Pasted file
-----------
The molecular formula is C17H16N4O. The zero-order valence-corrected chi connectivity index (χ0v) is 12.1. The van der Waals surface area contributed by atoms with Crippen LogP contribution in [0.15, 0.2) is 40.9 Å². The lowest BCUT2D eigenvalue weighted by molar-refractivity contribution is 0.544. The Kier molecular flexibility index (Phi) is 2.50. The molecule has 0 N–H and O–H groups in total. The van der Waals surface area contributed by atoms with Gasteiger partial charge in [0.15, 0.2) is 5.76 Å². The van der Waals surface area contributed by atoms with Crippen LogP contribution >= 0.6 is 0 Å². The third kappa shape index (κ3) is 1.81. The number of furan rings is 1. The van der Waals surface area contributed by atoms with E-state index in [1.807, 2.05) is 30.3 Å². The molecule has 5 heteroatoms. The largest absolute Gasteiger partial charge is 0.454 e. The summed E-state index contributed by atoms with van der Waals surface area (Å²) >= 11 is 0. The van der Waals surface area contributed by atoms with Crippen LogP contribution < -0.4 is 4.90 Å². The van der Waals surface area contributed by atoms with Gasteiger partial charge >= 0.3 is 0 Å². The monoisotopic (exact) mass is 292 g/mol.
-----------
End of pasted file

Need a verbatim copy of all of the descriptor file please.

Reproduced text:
The molecular formula is C17H16N4O. The zero-order valence-corrected chi connectivity index (χ0v) is 12.1. The van der Waals surface area contributed by atoms with Crippen LogP contribution in [0.15, 0.2) is 40.9 Å². The lowest BCUT2D eigenvalue weighted by molar-refractivity contribution is 0.544. The Kier molecular flexibility index (Phi) is 2.50. The molecule has 0 N–H and O–H groups in total. The van der Waals surface area contributed by atoms with Gasteiger partial charge in [0.15, 0.2) is 5.76 Å². The van der Waals surface area contributed by atoms with Crippen LogP contribution >= 0.6 is 0 Å². The third kappa shape index (κ3) is 1.81. The number of furan rings is 1. The van der Waals surface area contributed by atoms with E-state index in [1.807, 2.05) is 30.3 Å². The molecule has 5 heteroatoms. The largest absolute Gasteiger partial charge is 0.454 e. The summed E-state index contributed by atoms with van der Waals surface area (Å²) >= 11 is 0. The van der Waals surface area contributed by atoms with Crippen LogP contribution < -0.4 is 4.90 Å². The van der Waals surface area contributed by atoms with Gasteiger partial charge >= 0.3 is 0 Å². The monoisotopic (exact) mass is 292 g/mol.